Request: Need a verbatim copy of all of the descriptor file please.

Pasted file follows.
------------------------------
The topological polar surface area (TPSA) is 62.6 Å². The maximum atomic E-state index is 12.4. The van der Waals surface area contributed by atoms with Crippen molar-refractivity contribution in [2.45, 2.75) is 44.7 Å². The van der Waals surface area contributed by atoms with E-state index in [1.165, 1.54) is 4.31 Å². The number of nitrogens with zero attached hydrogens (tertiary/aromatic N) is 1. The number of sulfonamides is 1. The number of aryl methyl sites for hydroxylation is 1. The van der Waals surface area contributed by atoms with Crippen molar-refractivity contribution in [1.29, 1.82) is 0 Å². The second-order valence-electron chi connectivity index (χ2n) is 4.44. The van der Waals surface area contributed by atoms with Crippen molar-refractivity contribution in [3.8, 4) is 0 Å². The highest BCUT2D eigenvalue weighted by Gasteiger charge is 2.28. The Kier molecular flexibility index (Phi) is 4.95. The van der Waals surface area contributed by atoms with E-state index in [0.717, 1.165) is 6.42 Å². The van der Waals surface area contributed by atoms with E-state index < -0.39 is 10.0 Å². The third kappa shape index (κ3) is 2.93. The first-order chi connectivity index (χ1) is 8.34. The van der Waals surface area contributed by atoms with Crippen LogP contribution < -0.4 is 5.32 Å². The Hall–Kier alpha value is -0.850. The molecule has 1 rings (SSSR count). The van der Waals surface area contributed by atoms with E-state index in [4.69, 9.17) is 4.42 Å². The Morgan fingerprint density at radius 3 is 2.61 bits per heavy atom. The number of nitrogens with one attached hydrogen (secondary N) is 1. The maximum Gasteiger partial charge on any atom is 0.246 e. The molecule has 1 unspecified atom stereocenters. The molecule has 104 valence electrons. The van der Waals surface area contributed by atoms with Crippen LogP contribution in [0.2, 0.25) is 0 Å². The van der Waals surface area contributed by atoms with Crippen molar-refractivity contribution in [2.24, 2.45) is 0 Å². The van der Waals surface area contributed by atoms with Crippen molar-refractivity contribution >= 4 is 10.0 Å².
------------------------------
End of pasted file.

The topological polar surface area (TPSA) is 62.6 Å². The maximum atomic E-state index is 12.4. The van der Waals surface area contributed by atoms with Crippen molar-refractivity contribution in [2.45, 2.75) is 44.7 Å². The van der Waals surface area contributed by atoms with E-state index in [1.165, 1.54) is 4.31 Å². The number of nitrogens with zero attached hydrogens (tertiary/aromatic N) is 1. The number of sulfonamides is 1. The number of aryl methyl sites for hydroxylation is 1. The van der Waals surface area contributed by atoms with Crippen molar-refractivity contribution in [1.29, 1.82) is 0 Å². The second-order valence-electron chi connectivity index (χ2n) is 4.44. The van der Waals surface area contributed by atoms with Crippen molar-refractivity contribution in [3.8, 4) is 0 Å². The highest BCUT2D eigenvalue weighted by Gasteiger charge is 2.28. The Kier molecular flexibility index (Phi) is 4.95. The van der Waals surface area contributed by atoms with E-state index in [0.717, 1.165) is 6.42 Å². The van der Waals surface area contributed by atoms with E-state index < -0.39 is 10.0 Å². The third kappa shape index (κ3) is 2.93. The first-order chi connectivity index (χ1) is 8.34. The van der Waals surface area contributed by atoms with Crippen LogP contribution < -0.4 is 5.32 Å². The Hall–Kier alpha value is -0.850. The molecule has 1 rings (SSSR count). The van der Waals surface area contributed by atoms with E-state index in [4.69, 9.17) is 4.42 Å². The Morgan fingerprint density at radius 3 is 2.61 bits per heavy atom. The number of nitrogens with one attached hydrogen (secondary N) is 1. The maximum Gasteiger partial charge on any atom is 0.246 e. The molecule has 1 unspecified atom stereocenters. The molecule has 104 valence electrons. The van der Waals surface area contributed by atoms with Crippen LogP contribution in [0.2, 0.25) is 0 Å². The van der Waals surface area contributed by atoms with Crippen molar-refractivity contribution in [2.24, 2.45) is 0 Å². The van der Waals surface area contributed by atoms with Crippen molar-refractivity contribution >= 4 is 10.0 Å².